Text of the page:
“Pearl clouds”… A photographer observes a charming phenomenon in the skies of Iceland

Dubai, United Arab Emirates (CNN) — Finding something beautiful in the bosom of nature is a “gift” that must always be prepared for, said the 60-year-old Icelandic nurse, Yunina Goran Askarsdottir.

At the end of January this year, photography enthusiast Askarsdottir documented a mesmerizing spectacle of icy polar stratospheric clouds, or ‘pearl clouds’, in Iceland.

Luscious phenomenon

Photographer and nurse Ionina Göran Askarsdottir documented the “pearl clouds” phenomenon in Iceland earlier this year.
filming: Jónína Guðrún Óskarsdottir

From late December to early February annually, people have the chance to see stratospheric clouds in Iceland, which is nicknamed the “Land of Fire and Ice”.

From late December to the beginning of February every year, people have the chance to see the stratospheric clouds in Iceland.filming: Jónína Guðrún Óskarsdottir

“But the right conditions have to be in the stratosphere for those clouds to form,” the photographer said in an interview with CNN in Arabic. “I always get excited at that time of year to see if this is a good year to see those clouds.”

The photographer is amazed at the colors that form on the horizon as a result of this phenomenon.
filming: Jónína Guðrún Óskarsdottir

Although she has seen this type of cloud over and over again over the years, with her observation of it for the first time this year on January 22, and the last time on January 27 of the same month, she is still amazed at the colors that form on the horizon as a result.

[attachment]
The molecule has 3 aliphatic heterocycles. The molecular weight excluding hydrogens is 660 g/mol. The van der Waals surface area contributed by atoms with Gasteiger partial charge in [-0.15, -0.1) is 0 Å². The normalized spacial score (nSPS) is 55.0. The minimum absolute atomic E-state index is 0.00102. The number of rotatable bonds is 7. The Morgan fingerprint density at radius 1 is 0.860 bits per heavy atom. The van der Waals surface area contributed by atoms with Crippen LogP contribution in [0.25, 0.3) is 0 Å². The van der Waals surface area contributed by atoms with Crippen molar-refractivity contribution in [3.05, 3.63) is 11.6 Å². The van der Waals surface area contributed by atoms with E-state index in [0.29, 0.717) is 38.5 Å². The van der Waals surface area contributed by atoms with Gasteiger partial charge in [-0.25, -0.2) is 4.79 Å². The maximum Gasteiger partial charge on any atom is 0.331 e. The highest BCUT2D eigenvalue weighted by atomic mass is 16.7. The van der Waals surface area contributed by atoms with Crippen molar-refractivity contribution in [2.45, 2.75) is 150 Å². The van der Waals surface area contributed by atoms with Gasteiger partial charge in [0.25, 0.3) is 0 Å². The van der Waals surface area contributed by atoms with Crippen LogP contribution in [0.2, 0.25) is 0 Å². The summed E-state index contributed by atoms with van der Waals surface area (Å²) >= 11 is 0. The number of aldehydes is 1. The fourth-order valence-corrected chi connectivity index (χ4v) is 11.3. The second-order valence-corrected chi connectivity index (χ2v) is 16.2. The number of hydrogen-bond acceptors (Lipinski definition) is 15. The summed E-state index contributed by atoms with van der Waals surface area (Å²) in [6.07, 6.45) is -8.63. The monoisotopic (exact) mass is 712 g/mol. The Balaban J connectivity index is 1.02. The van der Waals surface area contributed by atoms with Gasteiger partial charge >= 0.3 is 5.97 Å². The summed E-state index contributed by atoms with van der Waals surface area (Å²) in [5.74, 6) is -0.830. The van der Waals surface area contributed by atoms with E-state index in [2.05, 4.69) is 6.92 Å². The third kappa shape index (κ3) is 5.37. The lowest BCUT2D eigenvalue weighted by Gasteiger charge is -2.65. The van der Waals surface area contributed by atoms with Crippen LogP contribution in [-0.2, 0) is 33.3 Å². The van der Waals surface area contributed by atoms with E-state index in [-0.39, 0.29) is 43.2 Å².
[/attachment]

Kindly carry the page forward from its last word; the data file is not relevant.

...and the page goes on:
When this phenomenon occurs, the sky appears as if an artist smeared the horizon with a paintbrush that carried a mixture of orange, blue, and violet colors.

The photographer is interested in documenting nature and weather conditions.
filming: Jónína Guðrún Óskarsdottir

These clouds are also known as “mother of pearl clouds,” according to the official website of the World Meteorological Organization (WMO) of the United Nations.

And the photographer confirmed: “I always love seeing pearly clouds … and I think that all people love them because they are very colorful and eye-catching.”

The photographer is particularly interested in documenting the phenomenon of the aurora borealis, or the northern lights.
filming: Jónína Guðrún Óskarsdottir

Polar stratospheric clouds mainly form at high altitudes during winter, when stratospheric temperatures drop below the freezing point, according to the World Meteorological Organization.

It is most common in the Antarctic region, but it has also been observed in other regions including Antarctica, Scotland, Scandinavia, and Alaska.

The photographer also documents animals.
filming: Jónína Guðrún Óskarsdottir

Pearl clouds are often lenticular wave clouds, and thus are found downwind of mountain ranges that cause gravitational waves in the stratosphere.

Jökultindur Mountain can be seen in the photo documented by the photographer.

Despite working full time on the east coast of Iceland, the photographer is keen to look at nature and document its beauty during her spare time.

The photographer loves documenting landscapes, animals, and various weather phenomena.

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